Yellowstone County, Montana, December 11th. The Rockwell family: mother, father, and two children, are killed by wolves.
The INS office is celebrating its first Christmas party in a very long time, during one of the worst winters in Chicago history. The purpose of the gathering is to bid farewell to Tony, who is taking a long overdue vacation--a cruise on the Hanover he’s finagled the paper into purchasing, by proposing it as a feature article. Then the New York office calls: Tony must host visitors from New York and cannot take the cruise. He’s desperate not to give the story (and cruise) to Kolchak, but with most of the office out sick, he has no choice.
Carl jets to Los Angeles to board the Hanover. Going aboard, Carl meets his roommate, Mel Tarter, who confuses Carl’s place in the “Fourth Estate” (journalists) with the “Fifth Column” (Nazi spies and saboteurs). He also meets Wendy, Mel’s girlfriend. Also checking in is Bernhardt Stieglitz, a NATO soldier who suffers from terrible nightmares and whose doctors have advised him to take a rest leave. George, a helpful steward, is in Stieglitz’s cabin; George is a scrounger who can usually get whatever a guest might want, but what Stieglitz wants is peace and quiet.
As the full moon rises off the starboard bow, an angry Mrs. Lois Prysock of Eugene, Oregon, who has just lost fifty dollars to the slot machines, is seized by a monstrous furred creature and hurled over the rail. At dinner, Mel and Wendy introduce Carl to Paula Griffin. Above, the monster has broken into the bridge and slaughters the watch. The constant blaring of the ship’s horn tips Carl to the potential story, and when he sees the officers leave the dining room en masse he follows. A man posted by the stairs keeps Carl from going to the bridge; Carl tries to persuade this warder that he served with the captain, but the man doesn’t buy it and sends him packing.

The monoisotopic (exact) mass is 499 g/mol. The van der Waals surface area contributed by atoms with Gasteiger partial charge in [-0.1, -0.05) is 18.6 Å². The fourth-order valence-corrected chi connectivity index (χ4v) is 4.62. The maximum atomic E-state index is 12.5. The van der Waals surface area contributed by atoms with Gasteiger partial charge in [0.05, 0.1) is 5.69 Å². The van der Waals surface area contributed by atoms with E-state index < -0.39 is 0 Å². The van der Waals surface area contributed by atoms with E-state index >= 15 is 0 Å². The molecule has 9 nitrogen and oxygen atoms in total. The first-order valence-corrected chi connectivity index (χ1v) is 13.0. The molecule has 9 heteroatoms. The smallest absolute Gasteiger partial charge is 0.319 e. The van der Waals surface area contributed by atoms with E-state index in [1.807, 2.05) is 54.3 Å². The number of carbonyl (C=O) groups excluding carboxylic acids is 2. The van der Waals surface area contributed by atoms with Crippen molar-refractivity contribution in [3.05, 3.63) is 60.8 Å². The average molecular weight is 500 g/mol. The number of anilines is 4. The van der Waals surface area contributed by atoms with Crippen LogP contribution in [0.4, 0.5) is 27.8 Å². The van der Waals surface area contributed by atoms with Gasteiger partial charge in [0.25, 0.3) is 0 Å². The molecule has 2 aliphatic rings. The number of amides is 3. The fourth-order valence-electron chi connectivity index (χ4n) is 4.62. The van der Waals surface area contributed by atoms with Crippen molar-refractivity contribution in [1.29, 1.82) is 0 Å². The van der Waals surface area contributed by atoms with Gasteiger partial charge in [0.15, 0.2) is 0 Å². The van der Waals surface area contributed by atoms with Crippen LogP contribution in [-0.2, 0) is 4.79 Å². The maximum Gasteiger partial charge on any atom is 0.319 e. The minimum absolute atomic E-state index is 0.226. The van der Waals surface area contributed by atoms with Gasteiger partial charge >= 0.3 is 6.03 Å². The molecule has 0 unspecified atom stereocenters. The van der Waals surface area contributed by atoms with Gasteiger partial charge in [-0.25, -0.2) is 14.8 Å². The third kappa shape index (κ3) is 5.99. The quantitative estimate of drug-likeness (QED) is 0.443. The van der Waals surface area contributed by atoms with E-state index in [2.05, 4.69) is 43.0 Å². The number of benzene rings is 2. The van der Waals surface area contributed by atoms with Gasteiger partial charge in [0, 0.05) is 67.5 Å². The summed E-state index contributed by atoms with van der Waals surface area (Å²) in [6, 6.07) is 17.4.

Returning to the main deck, Carl hears gunshots, growls, and the sounds of an extended fight. Following the sounds, Carl discovers a chaotic scene--men down, furniture smashed--and Gribbs, an officer who quickly hustles him away, claiming the area is off limits. This time, Carl’s gift for chicanery doesn’t fail him: he introduces himself as Carl K. Wells--the son of Captain Julian Wells. But Gribbs still won’t let him through, telling him his father will report to him personally.
Carl’s next destination is the radio room, but he has no luck there--they’re “having a little trouble with the equipment” and no messages can be sent. Back at the dining room, Carl recruits Paula Griffin into helping him trick his way into the radio room. She distracts the operator so Carl can sneak in; Carl jots down some details from the dispatches.
The monster attacks two couples visiting an out-of-surface pool and lands among the couples, making short work of them.
Carl learns that the captain wants the passengers checked for police records, while maintaining security and silence about the incidents. Kolchak also learns the officers are considering returning to Los Angeles. Carl tries for a ship-to-shore call to Vincenzo. The operator tries, but before Carl can get through the sound of running feet lures him to the hall outside his stateroom. Crewmen are racing past and Carl races after them. They reach the first class pool and Carl manages a few pictures of the bodies in the empty pool before the monster attacks the officers and knocks him out.